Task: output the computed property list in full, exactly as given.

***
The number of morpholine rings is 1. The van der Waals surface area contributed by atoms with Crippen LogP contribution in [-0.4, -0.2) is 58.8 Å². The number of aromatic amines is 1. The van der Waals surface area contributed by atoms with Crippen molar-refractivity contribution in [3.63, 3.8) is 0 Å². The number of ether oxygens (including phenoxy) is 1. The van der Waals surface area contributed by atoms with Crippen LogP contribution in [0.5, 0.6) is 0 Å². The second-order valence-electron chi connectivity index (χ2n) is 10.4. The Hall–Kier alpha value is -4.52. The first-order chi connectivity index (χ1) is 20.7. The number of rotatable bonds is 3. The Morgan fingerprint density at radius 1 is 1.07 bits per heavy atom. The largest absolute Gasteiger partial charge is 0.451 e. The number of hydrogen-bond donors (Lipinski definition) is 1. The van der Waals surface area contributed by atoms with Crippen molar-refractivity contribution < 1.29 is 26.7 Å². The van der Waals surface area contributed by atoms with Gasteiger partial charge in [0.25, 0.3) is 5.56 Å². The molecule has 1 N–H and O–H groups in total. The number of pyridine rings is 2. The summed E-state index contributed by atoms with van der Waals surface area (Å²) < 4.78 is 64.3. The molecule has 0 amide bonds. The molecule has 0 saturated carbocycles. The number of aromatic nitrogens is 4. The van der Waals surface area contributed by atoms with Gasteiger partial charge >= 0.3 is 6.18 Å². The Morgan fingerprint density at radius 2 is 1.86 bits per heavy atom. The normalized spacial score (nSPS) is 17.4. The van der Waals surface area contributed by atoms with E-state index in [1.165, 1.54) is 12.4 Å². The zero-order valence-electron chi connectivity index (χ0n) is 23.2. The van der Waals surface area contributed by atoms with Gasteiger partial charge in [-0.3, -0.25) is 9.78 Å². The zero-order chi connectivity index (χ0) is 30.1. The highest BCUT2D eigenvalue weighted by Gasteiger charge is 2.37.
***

The number of morpholine rings is 1. The van der Waals surface area contributed by atoms with Crippen LogP contribution in [-0.4, -0.2) is 58.8 Å². The number of aromatic amines is 1. The van der Waals surface area contributed by atoms with Crippen molar-refractivity contribution in [3.63, 3.8) is 0 Å². The number of ether oxygens (including phenoxy) is 1. The van der Waals surface area contributed by atoms with Crippen LogP contribution in [0.5, 0.6) is 0 Å². The second-order valence-electron chi connectivity index (χ2n) is 10.4. The Hall–Kier alpha value is -4.52. The first-order chi connectivity index (χ1) is 20.7. The number of rotatable bonds is 3. The Morgan fingerprint density at radius 1 is 1.07 bits per heavy atom. The largest absolute Gasteiger partial charge is 0.451 e. The number of hydrogen-bond donors (Lipinski definition) is 1. The van der Waals surface area contributed by atoms with Crippen molar-refractivity contribution < 1.29 is 26.7 Å². The van der Waals surface area contributed by atoms with Gasteiger partial charge in [0.25, 0.3) is 5.56 Å². The molecule has 1 N–H and O–H groups in total. The number of pyridine rings is 2. The summed E-state index contributed by atoms with van der Waals surface area (Å²) < 4.78 is 64.3. The molecule has 0 amide bonds. The molecule has 0 saturated carbocycles. The number of aromatic nitrogens is 4. The van der Waals surface area contributed by atoms with Gasteiger partial charge >= 0.3 is 6.18 Å². The Morgan fingerprint density at radius 2 is 1.86 bits per heavy atom. The normalized spacial score (nSPS) is 17.4. The van der Waals surface area contributed by atoms with E-state index in [1.165, 1.54) is 12.4 Å². The zero-order valence-electron chi connectivity index (χ0n) is 23.2. The van der Waals surface area contributed by atoms with Gasteiger partial charge in [-0.3, -0.25) is 9.78 Å². The zero-order chi connectivity index (χ0) is 30.1. The highest BCUT2D eigenvalue weighted by Gasteiger charge is 2.37.